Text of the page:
Anecdotal Evidence

Many cat owners have shared stories online of mother cats exhibiting signs of missing their kittens after separation. One story on Quora describes a mother cat who continued searching for her missing kitten and crying out for it days after they were separated (1). Another article shares a story of a shelter cat named Emma who had lost her litter at the shelter but later adopted an orphaned kitten that was brought in, showing her strong maternal instincts (2). There are many heartwarming anecdotes of grieving mother cats eventually accepting and caring for orphaned or foster kittens after losing their own litters.


a mother cat caring for an orphaned foster kitten after losing her own litter


Scientific Research

Several scientific studies have examined the maternal behaviors and bonds between mother cats and their kittens. One study published in Animal Cognition found that mother cats can recognize the scent of their own kittens from the scent of other kittens, even after a 2 week separation. This demonstrates that mother cats form a strong maternal bond with their litters that persists even when apart (

Additional research has looked at the development of attachment between kittens and their human caregivers. A 2019 study in Current Biology showed that kittens display a caregiver attachment response towards their human that is very similar to the bond between human infants and their mothers. Just like human babies, kittens showed distress when separated briefly from their human caregiver ( This indicates that while kittens form strong bonds with their feline mothers, they are also capable of forming close social bonds with their human caretakers.

Overall, scientific research underscores the powerful maternal instincts and caregiving behaviors exhibited by mother cats towards their kittens. Studies also reveal the ability of kittens to form meaningful attachments not just with their biological feline mother, but also with their human caregivers.

Expert Opinions

Veterinarians and animal behavior researchers note the strong bond that forms between mother cats and kittens. According to Dr. Jane Brunt, a cat veterinarian at Cornell University: “The maternal instinct is very strong in cats, especially first-time mothers. Separating a mother from her kittens should be done gradually and with care to allow the mother cat to adjust.” Research shows that the human-animal bond is powerful, and responsible pet ownership strengthens that bond.

Coping Tips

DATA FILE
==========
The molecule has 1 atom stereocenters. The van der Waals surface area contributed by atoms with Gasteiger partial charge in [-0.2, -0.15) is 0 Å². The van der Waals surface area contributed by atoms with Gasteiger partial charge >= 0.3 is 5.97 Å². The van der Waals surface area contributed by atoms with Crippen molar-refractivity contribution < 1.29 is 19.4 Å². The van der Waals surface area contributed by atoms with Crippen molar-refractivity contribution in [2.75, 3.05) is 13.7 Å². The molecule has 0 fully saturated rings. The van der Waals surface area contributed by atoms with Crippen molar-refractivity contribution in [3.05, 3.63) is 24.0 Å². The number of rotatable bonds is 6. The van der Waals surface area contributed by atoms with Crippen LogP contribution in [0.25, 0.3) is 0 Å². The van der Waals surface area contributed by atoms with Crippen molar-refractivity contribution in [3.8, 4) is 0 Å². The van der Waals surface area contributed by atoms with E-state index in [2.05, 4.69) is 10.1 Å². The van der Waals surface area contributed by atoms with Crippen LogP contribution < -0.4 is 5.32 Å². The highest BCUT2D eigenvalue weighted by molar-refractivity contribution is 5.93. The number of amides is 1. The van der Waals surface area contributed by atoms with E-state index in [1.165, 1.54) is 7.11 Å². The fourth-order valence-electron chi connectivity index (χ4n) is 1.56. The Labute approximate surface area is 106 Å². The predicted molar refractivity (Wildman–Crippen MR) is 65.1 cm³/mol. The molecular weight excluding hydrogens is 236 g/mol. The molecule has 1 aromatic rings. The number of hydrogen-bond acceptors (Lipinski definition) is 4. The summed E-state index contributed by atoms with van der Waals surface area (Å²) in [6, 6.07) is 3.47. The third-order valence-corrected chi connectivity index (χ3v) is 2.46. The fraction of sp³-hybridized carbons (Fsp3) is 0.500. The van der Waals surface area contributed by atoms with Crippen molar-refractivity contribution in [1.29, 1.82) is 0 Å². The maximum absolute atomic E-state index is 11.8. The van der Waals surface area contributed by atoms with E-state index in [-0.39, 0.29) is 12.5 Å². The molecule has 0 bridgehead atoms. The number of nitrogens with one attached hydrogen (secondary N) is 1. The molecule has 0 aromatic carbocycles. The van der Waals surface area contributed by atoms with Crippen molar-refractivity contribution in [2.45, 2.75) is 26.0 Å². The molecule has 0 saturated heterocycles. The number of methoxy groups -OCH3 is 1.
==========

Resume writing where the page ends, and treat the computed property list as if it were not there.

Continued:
Losing her kittens can be hard on a mother cat. Here are some tips to help her cope and move forward:

Redirect her attention – Keep her routine the same, but try engaging her in playtime with toys when she seems lonely. The stimulation can help distract her. Give her extra pampering like brushing, petting, or treats.

Reuniting – If possible, reunite the mother with her kittens for brief visits. This allows her to see they are doing well and eases the transition. Gradually increase the time between visits.

Watch her health – Make sure she is eating, drinking, and eliminating normally. Anxiety could cause her to stop caring for herself.

Give it time – Be patient and understanding during this transition period. Offer comfort and don’t scold crying or searching behaviors. Usually a mother cat will adjust within 1-2 weeks.

Consult your vet – If signs of depression or illness persist beyond 2 weeks, seek advice from your veterinarian.


In summary, while each cat’s individual personality plays a role in how much they miss their kittens after separation, the evidence indicates that cat moms do experience bona fide distress during this transition. Their motherly instincts and hormonal changes prime them for nurturing, so abruptly losing their litter can leave them unsettled for a time. However, most cat moms eventually adapt back to life without their kittens, especially when provided with extra affection. If you need to separate a mother cat from her babies, easing the transition with patience and care helps minimize her sadness. With time, the maternal bond fades as kittens mature and leave the nest. Though cat moms may continue displaying motherly behaviors after separation, they can regain their equilibrium with support. While letting go is difficult, it is part of the natural cycle, allowing kittens to become independent cats.